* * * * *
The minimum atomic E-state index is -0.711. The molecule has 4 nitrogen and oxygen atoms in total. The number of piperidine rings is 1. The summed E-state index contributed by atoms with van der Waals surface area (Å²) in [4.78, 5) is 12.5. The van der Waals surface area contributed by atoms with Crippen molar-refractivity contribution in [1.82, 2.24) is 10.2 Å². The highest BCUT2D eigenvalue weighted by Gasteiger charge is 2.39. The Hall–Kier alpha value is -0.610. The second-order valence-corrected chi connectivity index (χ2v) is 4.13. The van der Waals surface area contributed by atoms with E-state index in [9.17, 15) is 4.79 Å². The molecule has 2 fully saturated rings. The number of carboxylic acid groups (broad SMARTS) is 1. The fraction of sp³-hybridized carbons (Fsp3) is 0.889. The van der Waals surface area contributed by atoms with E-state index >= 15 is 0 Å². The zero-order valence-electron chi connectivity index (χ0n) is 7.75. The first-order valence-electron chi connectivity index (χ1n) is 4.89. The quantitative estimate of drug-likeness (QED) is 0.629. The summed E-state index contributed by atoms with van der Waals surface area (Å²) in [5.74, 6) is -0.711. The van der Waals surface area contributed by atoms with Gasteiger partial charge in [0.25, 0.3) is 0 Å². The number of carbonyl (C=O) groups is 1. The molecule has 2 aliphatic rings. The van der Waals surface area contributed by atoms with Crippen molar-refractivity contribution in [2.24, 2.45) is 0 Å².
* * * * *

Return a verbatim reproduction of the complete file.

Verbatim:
The minimum atomic E-state index is -0.711. The molecule has 4 nitrogen and oxygen atoms in total. The number of piperidine rings is 1. The summed E-state index contributed by atoms with van der Waals surface area (Å²) in [4.78, 5) is 12.5. The van der Waals surface area contributed by atoms with Crippen molar-refractivity contribution in [1.82, 2.24) is 10.2 Å². The highest BCUT2D eigenvalue weighted by Gasteiger charge is 2.39. The Hall–Kier alpha value is -0.610. The second-order valence-corrected chi connectivity index (χ2v) is 4.13. The van der Waals surface area contributed by atoms with E-state index in [9.17, 15) is 4.79 Å². The molecule has 2 fully saturated rings. The number of carboxylic acid groups (broad SMARTS) is 1. The fraction of sp³-hybridized carbons (Fsp3) is 0.889. The van der Waals surface area contributed by atoms with E-state index >= 15 is 0 Å². The zero-order valence-electron chi connectivity index (χ0n) is 7.75. The first-order valence-electron chi connectivity index (χ1n) is 4.89. The quantitative estimate of drug-likeness (QED) is 0.629. The summed E-state index contributed by atoms with van der Waals surface area (Å²) in [5.74, 6) is -0.711. The van der Waals surface area contributed by atoms with Gasteiger partial charge in [0.25, 0.3) is 0 Å². The number of carbonyl (C=O) groups is 1. The molecule has 2 aliphatic rings. The van der Waals surface area contributed by atoms with Crippen molar-refractivity contribution in [2.24, 2.45) is 0 Å².